MARCH 8 & 9, 2014 CONCERTS — The Diary & The List / Loann Scarpato
Two of the most powerful documents of the 20th century came out of the Holocaust. One, typed in precise rows and columns, is bureaucratic and utilitarian; the other, handwritten in Dutch, is intensely personal, even poetic. Their stories lie behind the music on this program.
John Williams: Three Pieces from Schindler’s List (composed in 1993)
There were two “Schindler’s lists,” one of men’s names and another much shorter, of women’s. Male and female prisoners of the Third Reich were generally housed and transported separately. So when the German manufacturer Oskar Schindler wangled official permission to relocate his factory and its Jewish slave laborers, two lists were prepared. In the last months of World War II, with the Allies advancing and German defeat inevitable, the Nazis had begun shutting down their Polish forced-labor camps and sending the Jewish inmates to extermination camps. To be on one of Schindler’s lists for transport out of occupied Poland therefore meant the difference between almost certain death and a chance at survival. The lists went through several iterations as names were added and deleted. In the end, Schindler’s efforts saved over 1100 Jews.
When Steven Spielberg asked John Williams to compose the score for his 1993 film, Schindler’s List, Williams was initially reluctant to take on the commission. “You need a better composer than I am,” he reportedly told the director. “I know,” Spielberg replied, “but they’re all dead.” The film swept the Academy Awards, and Williams’ score won an Oscar and a Grammy. He later extracted from it an orchestral suite for concert performance. The haunting themes of these three scenes feature a solo violin. There are no literal quotations of traditional melodies, but Williams did incorporate certain rhythmic and harmonic idioms common to Eastern European Jewish music.
James Whitbourn: Annelies (composed 2004/2009); libretto by Melanie Challenger based on Anne Frank: The Diary of a Young Girl
In the late afternoon of August 4, 1944, Anne Frank’s diary lay on the floor among a litter of books and papers scattered about a claustrophobic room above an Amsterdam warehouse. The Frank family and four other Jews had hidden there for more than two years in a secret annex. The arresting officers ransacked the place and stole anything of apparent value. Anne had begun her diary when she was thirteen. From one small volume covered in red plaid cloth, it spilled over into several notebooks and more than 300 loose sheets of onionskin paper. Miep Gies, the Dutch woman who had been the hideaways’ lifeline to the outside world, rescued the diary and kept it, unread, until the war ended. She then gave it to Anne’s father Otto Frank, the family’s sole survivor. Left behind as worthless by the looters, the diary has become a treasure to the world. As author Ernst Schnabel wrote: “Her voice was preserved, out of the millions that were silenced…. It has outlasted the shouts of the murderers and has soared above the voices of time.” The diary has been returned to the place where most of it was written, the Anne Frank House museum in Amsterdam, where it is on permanent display.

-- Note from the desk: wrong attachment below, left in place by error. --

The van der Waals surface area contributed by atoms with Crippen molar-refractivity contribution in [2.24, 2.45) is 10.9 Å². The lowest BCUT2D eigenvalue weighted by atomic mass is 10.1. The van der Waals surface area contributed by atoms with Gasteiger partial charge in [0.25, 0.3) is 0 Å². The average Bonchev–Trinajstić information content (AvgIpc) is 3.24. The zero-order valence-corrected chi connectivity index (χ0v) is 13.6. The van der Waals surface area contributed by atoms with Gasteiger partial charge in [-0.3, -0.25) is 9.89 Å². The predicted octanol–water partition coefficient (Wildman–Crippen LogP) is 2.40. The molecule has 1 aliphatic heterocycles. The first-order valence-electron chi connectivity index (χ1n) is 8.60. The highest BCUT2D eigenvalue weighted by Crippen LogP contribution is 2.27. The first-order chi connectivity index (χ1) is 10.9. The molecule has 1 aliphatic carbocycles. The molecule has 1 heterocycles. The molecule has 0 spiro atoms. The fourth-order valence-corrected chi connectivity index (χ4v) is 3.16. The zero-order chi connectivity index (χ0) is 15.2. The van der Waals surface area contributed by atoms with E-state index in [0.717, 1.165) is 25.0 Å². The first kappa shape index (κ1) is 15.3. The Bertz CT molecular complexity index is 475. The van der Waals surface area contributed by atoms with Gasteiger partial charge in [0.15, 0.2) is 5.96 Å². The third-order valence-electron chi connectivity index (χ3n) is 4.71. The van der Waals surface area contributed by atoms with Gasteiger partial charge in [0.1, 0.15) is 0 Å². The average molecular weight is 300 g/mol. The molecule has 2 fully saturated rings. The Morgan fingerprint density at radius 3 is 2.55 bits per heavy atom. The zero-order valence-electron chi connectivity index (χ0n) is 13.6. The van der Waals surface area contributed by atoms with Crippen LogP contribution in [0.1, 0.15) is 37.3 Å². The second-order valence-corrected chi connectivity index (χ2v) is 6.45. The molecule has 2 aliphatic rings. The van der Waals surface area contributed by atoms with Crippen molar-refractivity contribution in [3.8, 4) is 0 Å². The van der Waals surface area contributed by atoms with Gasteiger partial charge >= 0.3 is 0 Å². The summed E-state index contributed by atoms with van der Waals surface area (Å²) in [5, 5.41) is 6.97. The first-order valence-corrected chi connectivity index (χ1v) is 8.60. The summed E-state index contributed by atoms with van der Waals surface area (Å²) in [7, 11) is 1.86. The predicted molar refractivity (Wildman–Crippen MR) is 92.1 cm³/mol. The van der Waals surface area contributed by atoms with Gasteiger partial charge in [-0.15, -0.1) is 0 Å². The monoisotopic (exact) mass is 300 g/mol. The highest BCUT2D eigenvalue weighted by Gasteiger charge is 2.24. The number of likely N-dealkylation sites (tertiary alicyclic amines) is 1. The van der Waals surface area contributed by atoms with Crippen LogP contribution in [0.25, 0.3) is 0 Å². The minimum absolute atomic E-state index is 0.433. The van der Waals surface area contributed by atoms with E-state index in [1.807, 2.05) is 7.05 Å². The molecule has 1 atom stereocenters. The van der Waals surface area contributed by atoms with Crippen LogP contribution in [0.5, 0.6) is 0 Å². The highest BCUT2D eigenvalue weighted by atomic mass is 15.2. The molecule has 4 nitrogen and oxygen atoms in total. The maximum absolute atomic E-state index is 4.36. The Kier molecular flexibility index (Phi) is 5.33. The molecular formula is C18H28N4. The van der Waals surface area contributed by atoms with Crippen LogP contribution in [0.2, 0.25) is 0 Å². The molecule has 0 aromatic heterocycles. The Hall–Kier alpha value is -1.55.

The libretto of Annelies is not a chronological narrative of excerpts from the diary. It begins with a foreshadowing of the end and concludes with words in which Anne crystallized her hopes and ideals. In between are reflections (some humorous) on life in hiding, observations of the increasingly ominous world outside, and expressions of intense self-awareness. A few parts of the libretto are taken from sources other than the diary: in movement 6, a traditional German folksong that Anne may have learned at her mother’s knee (the family came originally from Frankfurt); in movement 8, the Greek words Kyrie eleison(“Lord, have mercy”); in movement 13, an account of the capture taken from official reports, and verses from Psalms and Lamentations.
Whitbourn’s score is amazingly diverse in its musical language. There are passages that sound like plainchant (movements 10 and 13), a harmonized chorale tune (mvt 6), lieder (mvt 12), music-hall ditties and klezmer (mvt 5). Movements 2, 7, and 13 use angular, dissonant figures and extreme dynamic contrasts to dramatize the fear of capture and the terror of a false alarm. (As conditions deteriorated in Nazi-occupied Amsterdam, the building was broken into more than once by burglars.) We also hear elements of Anne’s sound-world, such as clock chimes in a nearby church tower (mvt 5) and the little xylophone she played as a young child (mvts 1 and 9). Like Williams in Schindler’s List, Whitbourn used the contours and cadences of Jewish melodies without quoting any literally. The solo soprano is always the voice of Anne in her diary. The chorus is used flexibly: as narrator, or to underscore Anne’s words, or as a Greek chorus to make the words speak for all imperiled Jews then and to all the world now.
Annelies premièred in London in 2005. While it has been performed and recorded in the U.S. in a chamber version, we believe our performances are the first in the Western Hemisphere of the original scoring with full orchestra.